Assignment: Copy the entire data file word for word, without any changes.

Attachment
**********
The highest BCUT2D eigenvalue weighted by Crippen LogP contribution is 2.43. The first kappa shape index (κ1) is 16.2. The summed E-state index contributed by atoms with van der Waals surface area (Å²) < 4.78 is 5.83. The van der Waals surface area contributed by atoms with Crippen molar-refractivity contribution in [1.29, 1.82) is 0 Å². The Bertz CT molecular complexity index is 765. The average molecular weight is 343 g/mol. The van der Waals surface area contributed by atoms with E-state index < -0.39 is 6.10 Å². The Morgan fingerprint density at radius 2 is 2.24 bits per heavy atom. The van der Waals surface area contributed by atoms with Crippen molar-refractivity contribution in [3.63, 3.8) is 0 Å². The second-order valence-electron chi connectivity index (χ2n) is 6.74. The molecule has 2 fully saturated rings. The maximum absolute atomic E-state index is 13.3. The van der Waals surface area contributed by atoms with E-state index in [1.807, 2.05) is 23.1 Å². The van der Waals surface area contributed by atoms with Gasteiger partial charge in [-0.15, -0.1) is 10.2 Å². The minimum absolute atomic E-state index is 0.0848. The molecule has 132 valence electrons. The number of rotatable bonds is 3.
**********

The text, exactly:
The highest BCUT2D eigenvalue weighted by Crippen LogP contribution is 2.43. The first kappa shape index (κ1) is 16.2. The summed E-state index contributed by atoms with van der Waals surface area (Å²) < 4.78 is 5.83. The van der Waals surface area contributed by atoms with Crippen molar-refractivity contribution in [1.29, 1.82) is 0 Å². The Bertz CT molecular complexity index is 765. The average molecular weight is 343 g/mol. The van der Waals surface area contributed by atoms with E-state index < -0.39 is 6.10 Å². The Morgan fingerprint density at radius 2 is 2.24 bits per heavy atom. The van der Waals surface area contributed by atoms with Crippen molar-refractivity contribution in [3.63, 3.8) is 0 Å². The second-order valence-electron chi connectivity index (χ2n) is 6.74. The molecule has 2 fully saturated rings. The maximum absolute atomic E-state index is 13.3. The van der Waals surface area contributed by atoms with E-state index in [1.807, 2.05) is 23.1 Å². The van der Waals surface area contributed by atoms with Gasteiger partial charge in [-0.15, -0.1) is 10.2 Å². The minimum absolute atomic E-state index is 0.0848. The molecule has 132 valence electrons. The number of rotatable bonds is 3.